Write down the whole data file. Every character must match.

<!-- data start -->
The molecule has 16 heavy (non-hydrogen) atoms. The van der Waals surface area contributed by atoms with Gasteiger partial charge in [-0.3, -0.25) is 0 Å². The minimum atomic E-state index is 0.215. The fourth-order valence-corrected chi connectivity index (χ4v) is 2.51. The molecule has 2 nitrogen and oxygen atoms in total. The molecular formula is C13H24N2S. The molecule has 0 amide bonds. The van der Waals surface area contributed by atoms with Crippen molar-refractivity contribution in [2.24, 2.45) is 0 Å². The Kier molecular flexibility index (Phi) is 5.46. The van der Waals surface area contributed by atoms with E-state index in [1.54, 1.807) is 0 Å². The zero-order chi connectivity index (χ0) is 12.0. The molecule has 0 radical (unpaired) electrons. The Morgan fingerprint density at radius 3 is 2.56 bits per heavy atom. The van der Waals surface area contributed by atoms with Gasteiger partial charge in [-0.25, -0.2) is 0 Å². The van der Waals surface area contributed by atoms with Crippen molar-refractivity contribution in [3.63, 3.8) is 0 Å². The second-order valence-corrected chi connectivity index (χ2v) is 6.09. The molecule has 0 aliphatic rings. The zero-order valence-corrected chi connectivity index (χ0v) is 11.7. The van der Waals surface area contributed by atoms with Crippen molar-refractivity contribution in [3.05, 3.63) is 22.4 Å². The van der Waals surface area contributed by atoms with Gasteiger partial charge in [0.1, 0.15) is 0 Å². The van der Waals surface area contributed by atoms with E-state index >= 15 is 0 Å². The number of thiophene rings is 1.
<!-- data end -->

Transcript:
The molecule has 16 heavy (non-hydrogen) atoms. The van der Waals surface area contributed by atoms with Gasteiger partial charge in [-0.3, -0.25) is 0 Å². The minimum atomic E-state index is 0.215. The fourth-order valence-corrected chi connectivity index (χ4v) is 2.51. The molecule has 2 nitrogen and oxygen atoms in total. The molecular formula is C13H24N2S. The molecule has 0 amide bonds. The van der Waals surface area contributed by atoms with Crippen molar-refractivity contribution in [2.24, 2.45) is 0 Å². The Kier molecular flexibility index (Phi) is 5.46. The van der Waals surface area contributed by atoms with E-state index in [1.54, 1.807) is 0 Å². The zero-order chi connectivity index (χ0) is 12.0. The molecule has 0 radical (unpaired) electrons. The Morgan fingerprint density at radius 3 is 2.56 bits per heavy atom. The van der Waals surface area contributed by atoms with Gasteiger partial charge in [-0.25, -0.2) is 0 Å². The van der Waals surface area contributed by atoms with Crippen molar-refractivity contribution in [3.63, 3.8) is 0 Å². The second-order valence-corrected chi connectivity index (χ2v) is 6.09. The molecule has 0 aliphatic rings. The zero-order valence-corrected chi connectivity index (χ0v) is 11.7. The van der Waals surface area contributed by atoms with Crippen molar-refractivity contribution in [3.05, 3.63) is 22.4 Å². The van der Waals surface area contributed by atoms with Gasteiger partial charge in [0.1, 0.15) is 0 Å². The van der Waals surface area contributed by atoms with E-state index >= 15 is 0 Å². The number of thiophene rings is 1.